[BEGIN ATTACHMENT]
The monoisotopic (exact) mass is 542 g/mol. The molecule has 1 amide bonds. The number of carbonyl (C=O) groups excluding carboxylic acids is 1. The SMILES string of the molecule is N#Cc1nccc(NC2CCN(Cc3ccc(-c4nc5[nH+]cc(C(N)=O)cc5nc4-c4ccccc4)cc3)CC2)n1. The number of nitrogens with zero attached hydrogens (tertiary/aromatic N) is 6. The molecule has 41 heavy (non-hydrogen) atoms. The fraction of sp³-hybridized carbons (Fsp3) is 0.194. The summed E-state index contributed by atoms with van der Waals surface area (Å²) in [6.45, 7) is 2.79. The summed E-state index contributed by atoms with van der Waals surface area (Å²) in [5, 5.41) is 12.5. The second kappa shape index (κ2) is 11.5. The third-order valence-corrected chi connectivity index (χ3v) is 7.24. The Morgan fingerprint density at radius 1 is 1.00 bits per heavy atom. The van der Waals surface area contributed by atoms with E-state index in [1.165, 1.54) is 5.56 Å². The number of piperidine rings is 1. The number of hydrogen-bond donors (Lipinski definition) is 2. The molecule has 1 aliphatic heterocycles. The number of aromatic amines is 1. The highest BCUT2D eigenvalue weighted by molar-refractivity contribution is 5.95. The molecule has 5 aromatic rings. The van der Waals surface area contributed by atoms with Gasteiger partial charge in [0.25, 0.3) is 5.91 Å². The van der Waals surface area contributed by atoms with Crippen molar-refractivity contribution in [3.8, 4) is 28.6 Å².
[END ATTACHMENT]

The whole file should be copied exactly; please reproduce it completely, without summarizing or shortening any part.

The monoisotopic (exact) mass is 542 g/mol. The molecule has 1 amide bonds. The number of carbonyl (C=O) groups excluding carboxylic acids is 1. The SMILES string of the molecule is N#Cc1nccc(NC2CCN(Cc3ccc(-c4nc5[nH+]cc(C(N)=O)cc5nc4-c4ccccc4)cc3)CC2)n1. The number of nitrogens with zero attached hydrogens (tertiary/aromatic N) is 6. The molecule has 41 heavy (non-hydrogen) atoms. The fraction of sp³-hybridized carbons (Fsp3) is 0.194. The summed E-state index contributed by atoms with van der Waals surface area (Å²) in [6.45, 7) is 2.79. The summed E-state index contributed by atoms with van der Waals surface area (Å²) in [5, 5.41) is 12.5. The second kappa shape index (κ2) is 11.5. The third-order valence-corrected chi connectivity index (χ3v) is 7.24. The Morgan fingerprint density at radius 1 is 1.00 bits per heavy atom. The van der Waals surface area contributed by atoms with E-state index in [1.165, 1.54) is 5.56 Å². The number of piperidine rings is 1. The number of hydrogen-bond donors (Lipinski definition) is 2. The molecule has 1 aliphatic heterocycles. The number of aromatic amines is 1. The highest BCUT2D eigenvalue weighted by molar-refractivity contribution is 5.95. The molecule has 5 aromatic rings. The van der Waals surface area contributed by atoms with Gasteiger partial charge in [0.25, 0.3) is 5.91 Å². The van der Waals surface area contributed by atoms with Crippen molar-refractivity contribution in [3.8, 4) is 28.6 Å².